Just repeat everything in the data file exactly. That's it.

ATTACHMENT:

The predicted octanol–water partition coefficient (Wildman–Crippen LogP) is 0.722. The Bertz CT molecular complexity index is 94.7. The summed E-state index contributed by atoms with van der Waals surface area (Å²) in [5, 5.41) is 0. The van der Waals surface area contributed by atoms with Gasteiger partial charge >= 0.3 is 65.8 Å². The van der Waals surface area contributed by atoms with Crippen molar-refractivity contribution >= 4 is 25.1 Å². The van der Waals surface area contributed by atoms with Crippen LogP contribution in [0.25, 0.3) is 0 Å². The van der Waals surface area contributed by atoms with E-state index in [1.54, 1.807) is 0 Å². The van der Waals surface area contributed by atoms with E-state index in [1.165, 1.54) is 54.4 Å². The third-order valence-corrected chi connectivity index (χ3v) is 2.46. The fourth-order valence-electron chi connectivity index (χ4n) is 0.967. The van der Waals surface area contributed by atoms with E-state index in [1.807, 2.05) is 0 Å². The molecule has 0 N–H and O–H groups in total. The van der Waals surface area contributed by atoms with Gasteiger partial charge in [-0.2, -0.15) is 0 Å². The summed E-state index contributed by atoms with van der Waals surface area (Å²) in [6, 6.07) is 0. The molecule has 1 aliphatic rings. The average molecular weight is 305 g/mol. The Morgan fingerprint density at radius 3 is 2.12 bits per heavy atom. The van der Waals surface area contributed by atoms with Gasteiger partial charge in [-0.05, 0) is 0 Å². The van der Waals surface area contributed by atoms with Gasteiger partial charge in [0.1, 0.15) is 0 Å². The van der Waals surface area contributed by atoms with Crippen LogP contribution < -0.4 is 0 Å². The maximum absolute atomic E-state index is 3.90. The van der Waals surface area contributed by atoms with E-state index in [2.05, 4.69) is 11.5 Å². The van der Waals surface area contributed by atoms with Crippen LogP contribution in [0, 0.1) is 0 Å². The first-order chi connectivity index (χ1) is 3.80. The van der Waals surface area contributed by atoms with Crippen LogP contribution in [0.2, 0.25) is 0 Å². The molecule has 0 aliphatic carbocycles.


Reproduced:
The predicted octanol–water partition coefficient (Wildman–Crippen LogP) is 0.722. The Bertz CT molecular complexity index is 94.7. The summed E-state index contributed by atoms with van der Waals surface area (Å²) in [5, 5.41) is 0. The van der Waals surface area contributed by atoms with Gasteiger partial charge >= 0.3 is 65.8 Å². The van der Waals surface area contributed by atoms with Crippen molar-refractivity contribution >= 4 is 25.1 Å². The van der Waals surface area contributed by atoms with Crippen LogP contribution in [0.25, 0.3) is 0 Å². The van der Waals surface area contributed by atoms with E-state index in [1.54, 1.807) is 0 Å². The van der Waals surface area contributed by atoms with E-state index in [1.165, 1.54) is 54.4 Å². The third-order valence-corrected chi connectivity index (χ3v) is 2.46. The fourth-order valence-electron chi connectivity index (χ4n) is 0.967. The van der Waals surface area contributed by atoms with E-state index in [1.807, 2.05) is 0 Å². The molecule has 0 N–H and O–H groups in total. The van der Waals surface area contributed by atoms with Gasteiger partial charge in [-0.2, -0.15) is 0 Å². The summed E-state index contributed by atoms with van der Waals surface area (Å²) in [6, 6.07) is 0. The molecule has 1 aliphatic rings. The average molecular weight is 305 g/mol. The Morgan fingerprint density at radius 3 is 2.12 bits per heavy atom. The van der Waals surface area contributed by atoms with Gasteiger partial charge in [-0.05, 0) is 0 Å². The van der Waals surface area contributed by atoms with Gasteiger partial charge in [0.1, 0.15) is 0 Å². The van der Waals surface area contributed by atoms with Crippen LogP contribution < -0.4 is 0 Å². The maximum absolute atomic E-state index is 3.90. The van der Waals surface area contributed by atoms with E-state index in [2.05, 4.69) is 11.5 Å². The van der Waals surface area contributed by atoms with Crippen LogP contribution in [0, 0.1) is 0 Å². The first-order chi connectivity index (χ1) is 3.80. The van der Waals surface area contributed by atoms with Crippen LogP contribution in [0.2, 0.25) is 0 Å². The molecule has 0 aliphatic carbocycles.